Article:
Discover and share stories

of adventure, connection, and change making.

134 people think this is good

  • Jelena Woehr
  • Lee Fatone
  • Jan Vajda
  • Bradley Urso
  • Hannah Nguyen

Discuss

  1. {{attachment.file.name}}

Ready to post! You’ve uploaded the maximum number of images.

Oops! Nice pic, but it’s just not our (file) type. Please try uploading a .jpg or .png image.

Well, this is embarrassing. Something went wrong when posting your comment. Care to try again?

That image is too large. Maximum size is 6MB.

Posting comment...

  • Bradley Urso

    Damn straight teachers should be paid more! when I look back on my k-12 education its amazing the substantial impact different teachers had on both my interests in a variety of subjects as well as self worth. Its an important profession and one I admire greatly.

  • Edward Eceinco

    About the "Bad Apples", Teachers can be helped and taught too! What we, teachers, need is tools that help us teach like KhanAcademy.org. By flipping the classroom we can make all our kids learn quality lessons.

  • Lone Rider

    Getting totally rid of NCLB and it standardized testing would be a huge step. Definately more play (recess) time for all students. Play is how social skills are built, not sitting in a seat for an hour or more at a time. Let teachers' teach curriculum not towards the test.
    Support them totally, not every leader in a school is fit for the position. I have seen many stunts pulled on good teachers to get them to leave. Don't make leadership invincible to being reprimanded.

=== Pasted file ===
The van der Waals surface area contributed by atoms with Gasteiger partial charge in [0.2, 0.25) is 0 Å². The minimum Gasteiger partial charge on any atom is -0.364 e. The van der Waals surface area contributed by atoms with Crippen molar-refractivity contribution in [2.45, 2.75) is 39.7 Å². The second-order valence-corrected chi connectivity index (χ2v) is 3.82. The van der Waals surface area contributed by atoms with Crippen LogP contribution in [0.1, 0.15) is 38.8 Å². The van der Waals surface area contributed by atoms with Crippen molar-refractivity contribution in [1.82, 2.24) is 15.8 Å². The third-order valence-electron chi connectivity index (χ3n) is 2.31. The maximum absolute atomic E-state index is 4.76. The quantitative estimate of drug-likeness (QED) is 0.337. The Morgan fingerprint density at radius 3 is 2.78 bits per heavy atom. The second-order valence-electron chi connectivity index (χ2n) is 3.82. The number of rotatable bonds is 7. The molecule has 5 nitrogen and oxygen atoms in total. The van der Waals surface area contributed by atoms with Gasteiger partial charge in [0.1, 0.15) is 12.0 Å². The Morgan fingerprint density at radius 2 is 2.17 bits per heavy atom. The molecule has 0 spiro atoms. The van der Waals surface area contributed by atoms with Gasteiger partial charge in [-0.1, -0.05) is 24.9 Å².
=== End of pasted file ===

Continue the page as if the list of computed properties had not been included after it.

• Jerry Wesner

    The same people who say "You can't just throw money at the problem" say "We have to pay a good CEO at least $20,000,000 a year or we might lose him to another company!" Which is it?

  • mandela.schumacher.hodge

    "For one, America can start by giving teachers more voice in policy and practice. Our voices in the decision-making process have been nullified or patronized, an attitude reserved for a woman-dominated profession. Teachers shouldn't just have a seat at the tables currently reserved for wealthy businessmen, technology experts, policy wonks, fresh out-of-the-Ivy-League newbies, and politicians. They should get the opportunity to create the table, creating the consortia, and developing the protocols for how we discuss our profession. Respect for expertise goes a long way towards making teachers feel appreciated." I love this paragraph. However, I think waiting around for those in power to give teachers a seat at the decision-making table is not the right approach. I think teachers have to take it upon themselves to get involved in policy discussions and create a seat at the table for themselves. This was the message I was trying to get across in my article http://blog.tioki.com/why-i-do-what-i-do/. However, one thing I'd like to open up to you and your readers is how do you motivate teachers to want to get more involved in the policy-making process? There are several groups out there (e.g. TeachPlus, YEP, Educators4Excellence, Teachers for Social Justice) and websites (e.g. Tioki) available for teachers to get involved in the broader policy discussion; however, the biggest deterrent I most often times here as to why teachers are not participating is that they "don't have time." As a former district and charter school teacher myself, this rationale resonates with me and I genuinely sympathize with this sentiment. However, how can things get better for teachers, if teachers, themselves, don't demand they get better? Aside from the private conversations teachers have with their colleagues and family members, how do you convince them to invest their time in voicing their concerns and ideas for improvement in the larger public discussion? Thank you for your time and for writing such a thought-provoking piece!